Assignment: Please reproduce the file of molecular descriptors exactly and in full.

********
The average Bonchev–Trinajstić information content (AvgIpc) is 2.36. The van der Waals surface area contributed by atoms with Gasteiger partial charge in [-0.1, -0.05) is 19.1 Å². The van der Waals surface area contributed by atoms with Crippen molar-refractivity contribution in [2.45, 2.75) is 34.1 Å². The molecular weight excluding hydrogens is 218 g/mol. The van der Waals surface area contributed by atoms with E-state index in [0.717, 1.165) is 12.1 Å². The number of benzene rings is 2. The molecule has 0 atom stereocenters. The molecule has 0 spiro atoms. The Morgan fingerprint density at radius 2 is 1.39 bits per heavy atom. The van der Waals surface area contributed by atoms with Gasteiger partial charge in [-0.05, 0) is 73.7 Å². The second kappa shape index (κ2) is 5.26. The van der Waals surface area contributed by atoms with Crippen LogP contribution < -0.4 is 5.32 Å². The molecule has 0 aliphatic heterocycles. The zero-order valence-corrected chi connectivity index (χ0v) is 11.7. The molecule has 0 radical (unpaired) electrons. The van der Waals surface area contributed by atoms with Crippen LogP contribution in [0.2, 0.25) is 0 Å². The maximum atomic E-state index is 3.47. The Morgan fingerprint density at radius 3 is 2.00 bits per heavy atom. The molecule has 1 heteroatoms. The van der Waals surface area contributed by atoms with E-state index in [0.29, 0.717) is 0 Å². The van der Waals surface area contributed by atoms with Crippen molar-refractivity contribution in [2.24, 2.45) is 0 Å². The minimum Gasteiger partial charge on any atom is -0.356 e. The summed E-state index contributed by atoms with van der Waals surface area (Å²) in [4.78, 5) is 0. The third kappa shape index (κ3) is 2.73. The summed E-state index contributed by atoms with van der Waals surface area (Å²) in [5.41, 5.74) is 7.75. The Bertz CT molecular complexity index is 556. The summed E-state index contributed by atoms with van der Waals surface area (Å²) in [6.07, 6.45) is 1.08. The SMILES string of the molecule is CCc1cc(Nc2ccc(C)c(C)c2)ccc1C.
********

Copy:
The average Bonchev–Trinajstić information content (AvgIpc) is 2.36. The van der Waals surface area contributed by atoms with Gasteiger partial charge in [-0.1, -0.05) is 19.1 Å². The van der Waals surface area contributed by atoms with Crippen molar-refractivity contribution in [2.45, 2.75) is 34.1 Å². The molecular weight excluding hydrogens is 218 g/mol. The van der Waals surface area contributed by atoms with E-state index in [0.717, 1.165) is 12.1 Å². The number of benzene rings is 2. The molecule has 0 atom stereocenters. The molecule has 0 spiro atoms. The Morgan fingerprint density at radius 2 is 1.39 bits per heavy atom. The van der Waals surface area contributed by atoms with Gasteiger partial charge in [-0.05, 0) is 73.7 Å². The second kappa shape index (κ2) is 5.26. The van der Waals surface area contributed by atoms with Crippen LogP contribution < -0.4 is 5.32 Å². The molecule has 0 aliphatic heterocycles. The zero-order valence-corrected chi connectivity index (χ0v) is 11.7. The molecule has 0 radical (unpaired) electrons. The van der Waals surface area contributed by atoms with Crippen LogP contribution in [0.2, 0.25) is 0 Å². The maximum atomic E-state index is 3.47. The Morgan fingerprint density at radius 3 is 2.00 bits per heavy atom. The molecule has 1 heteroatoms. The van der Waals surface area contributed by atoms with E-state index in [0.29, 0.717) is 0 Å². The van der Waals surface area contributed by atoms with Crippen molar-refractivity contribution in [2.24, 2.45) is 0 Å². The minimum Gasteiger partial charge on any atom is -0.356 e. The summed E-state index contributed by atoms with van der Waals surface area (Å²) in [4.78, 5) is 0. The third kappa shape index (κ3) is 2.73. The summed E-state index contributed by atoms with van der Waals surface area (Å²) in [5.41, 5.74) is 7.75. The Bertz CT molecular complexity index is 556. The summed E-state index contributed by atoms with van der Waals surface area (Å²) in [6.07, 6.45) is 1.08. The SMILES string of the molecule is CCc1cc(Nc2ccc(C)c(C)c2)ccc1C.